Note that with the current widespread use of nested arrays, it is now very common to refer to an “old-fashioned” array that is not nested as a simple array.

3.6.1. Mixed Arrays#

An array is described as a mixed array if it contains a mixture of scalar numbers and scalar characters.

It is easy to create such an array:

mixVec  44 87 'K' 12 29 'B' 'a' 'g' 46.3

This mixVec is a vector. Check how it looks like:

44 87 K 12 29 Bag 46.3
mixMat  2 5mixVec
2 5

mixMat is a matrix and looks like

44 87 K 12 29 B a g 46.3 44

3.6.2. Four Important Remarks#

  1. In a vector like mixVec, each letter must be entered as a scalar: embedded within quotes, and separated from the next one by at least one blank space.

If the space is omitted, for example, if we type


APL interprets the doubled quotes as apostrophes, which yields B'a'g. This is not a sequence of 3 scalars, but a 5-item vector:


If we insert the proper spacing, we get a vector with 3 items:

 'B' 'a' 'g'
  1. When mixVec is displayed (see above), the three letters Bag are joined together, like the letters in any vector of characters.

This presentation might be confused with an array of 7 items, whose 6th item is the vector 'Bag'. That would be a nested array. We will soon learn how to investigate the structure of an array.

  1. This confusion disappears in mixMat. Because the items of the matrix must be aligned in columns, “B” is placed under 44, “a” under 87, and “g” under “K”. Here you can easily see that the three letters Bag are really three independent scalars.

  2. A mixed array is made up only of simple scalars (numbers or characters); it is not a nested array.

3.6.3. Nested Arrays#

An array is said to be generalised or nested when one or more of its items are not simple scalars, but are scalars which contain other arrays. The latter may be simple arrays of any shape or rank (vectors, matrices, arrays), or they may themselves be nested arrays.

A nested array can be created in a number of ways; we shall begin with the simplest one, known as vector notation, or strand notation. In strand notation, the items of an array are just juxtaposed side by side, and each can be identified as an item because it is:

  • either separated from its neighbours by blanks;

  • embedded within quotes;

  • an expression embedded within parentheses; or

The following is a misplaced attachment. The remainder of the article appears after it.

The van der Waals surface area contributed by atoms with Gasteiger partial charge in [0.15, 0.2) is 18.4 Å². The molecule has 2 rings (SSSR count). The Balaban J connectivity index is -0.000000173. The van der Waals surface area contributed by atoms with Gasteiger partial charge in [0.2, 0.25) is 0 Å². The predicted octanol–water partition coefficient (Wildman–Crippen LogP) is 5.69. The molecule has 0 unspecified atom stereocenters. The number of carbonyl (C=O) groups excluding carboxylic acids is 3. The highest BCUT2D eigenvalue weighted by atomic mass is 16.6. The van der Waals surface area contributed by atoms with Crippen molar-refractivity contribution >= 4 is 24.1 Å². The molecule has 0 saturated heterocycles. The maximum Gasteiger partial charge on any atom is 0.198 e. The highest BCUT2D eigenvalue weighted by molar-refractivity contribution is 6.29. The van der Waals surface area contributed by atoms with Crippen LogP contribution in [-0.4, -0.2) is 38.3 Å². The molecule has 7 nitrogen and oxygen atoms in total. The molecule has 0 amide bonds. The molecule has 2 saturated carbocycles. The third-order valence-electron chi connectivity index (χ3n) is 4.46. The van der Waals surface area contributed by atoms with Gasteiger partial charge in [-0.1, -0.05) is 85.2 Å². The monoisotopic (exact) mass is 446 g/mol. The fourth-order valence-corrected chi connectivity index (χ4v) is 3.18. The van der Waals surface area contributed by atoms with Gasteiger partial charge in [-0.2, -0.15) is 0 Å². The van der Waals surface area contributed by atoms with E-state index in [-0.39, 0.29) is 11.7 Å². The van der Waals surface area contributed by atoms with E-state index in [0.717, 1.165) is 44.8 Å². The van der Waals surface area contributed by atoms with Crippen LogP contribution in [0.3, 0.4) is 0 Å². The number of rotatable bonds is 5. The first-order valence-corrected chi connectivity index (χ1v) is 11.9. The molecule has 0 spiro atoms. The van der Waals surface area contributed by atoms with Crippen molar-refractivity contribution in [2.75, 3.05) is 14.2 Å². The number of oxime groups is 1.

• a variable name.

Just to demonstrate how it works, let us create a nested vector and a nested matrix.

We start with two simple arrays:

one  2 2  8 6 2 4
two  'Hello'

Which will now be used to create more involved arrays:

nesVec  87 24 'John' 51 (78 45 23) 95 one 69

The length of nesVec is 8 because we have juxtaposed 8 items.

┌──┬──┬────┬──┬────────┬──┬───┬──┐ │87│24│John│51│78 45 23│95│8 6│69│ │ │ │ │ │ │ │2 4│ │ └──┴──┴────┴──┴────────┴──┴───┴──┘

The Jupyter notebook puts boxes around the items of the vector to make it easier to interpret the result. If the expression above were to be run in the Dyalog APL interpreter session, the result would be

87 24  John  51  78 45 23  95  8 6  69
                               2 4    

which is a bit difficult to read and interpret.

And now, a matrix!

nesMat  2 3  'Dyalog' 44 two 27 one (2 31 2 0 0 0 5)
2 3
┌──────┬───┬─────┐ │Dyalog│44 │Hello│ ├──────┼───┼─────┤ │27 │8 6│1 2 0│ │ │2 4│0 0 5│ └──────┴───┴─────┘

Again, the notebook boxes the items of the matrix so we have an easier time interpreting the result. In the interpreter session the output would be

 Dyalog   44  Hello 
     27  8 6  1 2 0 
         2 4  0 0 5 

To obtain this kind of boxed presentation in the interpreter session, execute the following command (remember that a command begins by a closing parenthesis):

)copy Util DISP
C:\Program Files\Dyalog\Dyalog APL-64 18.2 Unicode\ws\Util.dws saved Fri Mar 18 10:04:24 2022

Then execute:

DISP nesMat
┌──────┬───┬─────┐ │Dyalog│44 │Hello│ ├──────┼───┼─────┤ │ 27 │8 6│1 2 0│ │ │2 4│0 0 5│ └──────┴───┴─────┘

If you want this kind of boxing to be permanent, you can go to your session and type

]box ON
Was ON

which, on your interpreter session, should actually print Was OFF, meaning that automatic boxing of nested arrays was OFF and now is ON. Because Jupyter notebooks have this option ON by default, typing ]box ON tells the option was already ON.

For demonstration purposes, we will turn the automatic boxing OFF to compare the results of viewing nesMat without having to use the DISP function:

┌──────┬───┬─────┐ │Dyalog│44 │Hello│ ├──────┼───┼─────┤ │27 │8 6│1 2 0│ │ │2 4│0 0 5│ └──────┴───┴─────┘
]box OFF
Was ON
Dyalog 44 Hello 27 8 6 1 2 0 2 4 0 0 5
DISP nesMat
┌──────┬───┬─────┐ │Dyalog│44 │Hello│ ├──────┼───┼─────┤ │ 27 │8 6│1 2 0│ │ │2 4│0 0 5│ └──────┴───┴─────┘

You probably remember the mixed vector mixVec, which contained three adjacent scalars, “B”, “a”, and “g”. Let us compare the unboxed display of mixVec with a seven item nested vector, whose sixth item contains the word “Bag”:

44 87 'K' 12 29 'Bag' 46.3
44 87 K 12 29 Bag 46.3

Now we look at mixVec:

44 87 K 12 29 Bag 46.3

If you look closely you will have observed that, in the nested array, the sub-vector Bag is separated from its neighbours not by a single space, but by two spaces: this should alert an experienced APLer that it is a nested array. However, this difference is so small that the APL community, all over the world, uses a utility program, named DISPLAY, to draw boxes around arrays (nested or not) to make things clear. Let us examine it in the next section.